Tuesday, September 7, 2010

"Holy crap, I'm a GIRL!"

In the very early stages of Portal, the orange and blue portals are set up so that you can see yourself passing through them.  Listening to the audio commentary, you learn that the developers created this room so that you, the player, would understand how the portals really worked; you needed to understand that orange and blue were two sides of the same coin, and that you were passing through the coin, no matter where its sides lay.

But I passed through the portal, saw myself, and understood something else entirely.  "HOLY @&*%, I'M A GIRL," I shouted happily, to the eternal annoyance and confusion of my roommate.  ("What, you didn't figure that out twenty-odd years ago?")

Overwhelmingly, fixed (as opposed to characters you can fully customize, as in an MMORPG or recent BioWare titles etc.) video game protagonists are straight, white, and male.  This is not news.  Sometimes there's a strong narrative reason for a character to be the way s/he is; other times, not so much.  Sometimes the player character and his fixed narrative have a strong place in the game (any iteration of Metal Gear Solid, for example) other times, the character is more transparent and the player is truly conceiving of him- or herself in the first person.

And admittedly in Portal, the fact that you are Chelle doesn't matter much.  Sometimes you catch a glimpse of yourself, but the game exists primarily in the first person and every player I've ever known felt that he or she was in a one-on-one battle of wits with GLaDOS.  The character has no back-story given, so you write your own.

But: Portal presents a game where nothing about the player character really matters, so they flipped the coin and it came up female.  And that's something we really don't see often, and definitely not enough.

I've been working on posts around this topic for a month, and keep coming up with thousands of words, rather than the few hundred which are suited to a blog post.  Luckily, a blog gets to keep going.  I'll write more about the whys, hows, and what-to-dos another time.


  1. i'm going to pretend that this is an open thread about gender and gaming, so we don't have to use tnc's open thread every couple of days to discuss things.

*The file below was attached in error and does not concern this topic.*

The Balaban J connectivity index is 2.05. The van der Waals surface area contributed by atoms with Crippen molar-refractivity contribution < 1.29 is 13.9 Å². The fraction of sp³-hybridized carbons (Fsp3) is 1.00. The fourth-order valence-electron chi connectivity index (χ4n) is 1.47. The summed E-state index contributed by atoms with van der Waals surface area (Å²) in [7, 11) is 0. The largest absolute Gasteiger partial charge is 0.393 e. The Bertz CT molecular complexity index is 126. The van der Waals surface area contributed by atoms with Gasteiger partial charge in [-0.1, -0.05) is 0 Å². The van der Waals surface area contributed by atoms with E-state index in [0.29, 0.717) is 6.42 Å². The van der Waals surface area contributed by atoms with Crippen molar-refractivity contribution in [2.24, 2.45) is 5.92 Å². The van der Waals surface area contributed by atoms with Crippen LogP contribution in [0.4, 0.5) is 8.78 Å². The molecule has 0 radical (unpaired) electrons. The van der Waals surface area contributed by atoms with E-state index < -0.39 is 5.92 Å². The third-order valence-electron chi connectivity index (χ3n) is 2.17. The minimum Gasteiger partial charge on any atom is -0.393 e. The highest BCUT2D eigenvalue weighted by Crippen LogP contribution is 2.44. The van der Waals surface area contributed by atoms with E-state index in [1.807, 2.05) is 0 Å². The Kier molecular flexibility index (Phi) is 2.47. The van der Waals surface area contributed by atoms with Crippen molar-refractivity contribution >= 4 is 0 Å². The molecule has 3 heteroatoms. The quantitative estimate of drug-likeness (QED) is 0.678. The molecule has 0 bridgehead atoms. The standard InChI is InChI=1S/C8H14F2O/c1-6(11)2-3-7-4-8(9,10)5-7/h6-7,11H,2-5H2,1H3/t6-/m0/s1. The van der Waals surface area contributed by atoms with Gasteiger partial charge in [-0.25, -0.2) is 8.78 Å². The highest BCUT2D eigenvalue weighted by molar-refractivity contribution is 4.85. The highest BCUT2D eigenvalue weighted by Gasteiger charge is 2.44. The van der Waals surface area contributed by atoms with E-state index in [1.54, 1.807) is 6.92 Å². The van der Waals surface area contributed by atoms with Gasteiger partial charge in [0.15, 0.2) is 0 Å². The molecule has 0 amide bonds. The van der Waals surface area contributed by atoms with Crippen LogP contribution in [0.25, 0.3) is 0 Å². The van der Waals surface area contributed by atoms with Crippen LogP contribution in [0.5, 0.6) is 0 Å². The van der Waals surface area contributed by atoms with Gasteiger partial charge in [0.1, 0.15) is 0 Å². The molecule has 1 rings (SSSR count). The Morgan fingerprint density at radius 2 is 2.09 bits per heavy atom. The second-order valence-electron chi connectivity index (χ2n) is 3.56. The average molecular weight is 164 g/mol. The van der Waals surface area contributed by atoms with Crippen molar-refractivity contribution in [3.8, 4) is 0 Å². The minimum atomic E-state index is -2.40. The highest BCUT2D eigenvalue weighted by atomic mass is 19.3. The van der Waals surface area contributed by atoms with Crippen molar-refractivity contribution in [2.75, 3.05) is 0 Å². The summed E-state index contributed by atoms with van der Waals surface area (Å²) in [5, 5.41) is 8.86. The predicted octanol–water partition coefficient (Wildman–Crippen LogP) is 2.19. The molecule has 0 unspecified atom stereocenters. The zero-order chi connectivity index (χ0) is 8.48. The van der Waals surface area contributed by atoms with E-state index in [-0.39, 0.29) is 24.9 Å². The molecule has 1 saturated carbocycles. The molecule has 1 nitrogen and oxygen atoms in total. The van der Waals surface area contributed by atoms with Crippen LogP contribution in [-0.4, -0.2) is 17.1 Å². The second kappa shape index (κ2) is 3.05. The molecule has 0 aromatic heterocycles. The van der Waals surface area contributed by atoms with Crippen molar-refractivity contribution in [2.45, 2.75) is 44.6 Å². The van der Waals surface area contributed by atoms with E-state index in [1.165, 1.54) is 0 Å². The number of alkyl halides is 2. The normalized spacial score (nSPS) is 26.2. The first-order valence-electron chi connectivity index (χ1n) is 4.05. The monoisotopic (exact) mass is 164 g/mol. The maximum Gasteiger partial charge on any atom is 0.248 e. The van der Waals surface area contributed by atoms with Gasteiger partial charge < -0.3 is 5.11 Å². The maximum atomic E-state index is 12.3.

i'll come back with a real response to this post after work tonight.

  2. I am more than happy to host and entertain that conversation. :)

  3. it's funny--i knew in advance before playing portal that the main character was a woman, and it still kind of amazed me when i first saw myself.

    mirror's edge marketed their protagonist heavily, a hipster-grunge woman (of color!). so it wasn't a surprise for anyone. but you still step into her shoes.

    i bring these up because, as far as i can remember, these are the only two significant first-person female protagonists. there are increasing numbers of third-person, female-centric games or solid female characters, but the fps-action genre still is almost exclusively male.

    on the one hand, you have a protagonist that could be either male or female with no change in the game dynamics whatsoever (though the relationship you have with glados takes a somewhat different tone once you know that your character is female). on the other hand, you have a game in which the character's gender is explicitly written into the story.

    are there other first-person female characters that i just can't think of? i'm wondering how each of these games differ, as an experience.

  4. I wish I could have played Mirror's Edge more, but I was one of those who became physically ill from the demo ( http://www.penny-arcade.com/comic/2008/11/3/ ).

    I'm trying to think of female action heroes and all I keep coming up with are the predictable Lara Croft and Samus Aran. Admittedly, action-type games are something I'm relatively new to playing but I don't think it's just me.

    I've been playing Half-Life 2 (for the first time, admittedly) recently. I enjoy it but I find myself thinking, this character could have worked fine as female. And then I wonder, would it have been as widely enjoyed and as highly-rated? Maybe I'm a pessimist...

  5. no one lives forever!

    it dawned on me this morning that my favorite female character up until i got around to "the longest journey" was cate archer of the "no one lives forever" games. she was basically a less sexualized, competent austin powers--maybe a female james bond? but again, without the predatory sexuality.

    what strikes me is that, in the marketing, agent archer is predictably sexualized: tight body suit, stylish hair, the come-hither look that is directed right at you the consumer. (though the sequel's box art has her with a clenched fist and a gun pointed casually downward, and her expression seems to be "you wanna mess with this?"). but in the game itself, she's just a spy--she sneaks around, tossing coins as distraction or incapacitating guards with the blade in her hair clip, leveling sarcastic quips at her situation with a better-than-bond sort of humor. and if everything goes to hell, she runs and guns her way to the exit as surely as duke nukem, commandeering vehicles and diving out of helicopters and kicking all sorts of ass.

    she's a bit like lara croft, only you're not staring at her the whole time. the game and the character are smarter, too, and wittier. and throughout, it satirizes the whole macho spy-man concept--you never forget that the protagonist is a woman, and that you are looking through her eyes. when she voices surprise, or frustration, it's your surprise or frustration.

    it's been a few years since i've played either of the games, so take my recollections as incomplete. but agent archer is, at every point, an agent in her story--and i loved that her personality saturated even the in-game parts of the plot. her sexiness just doesn't come up, and aside from the marketing, it just isn't even presented as such.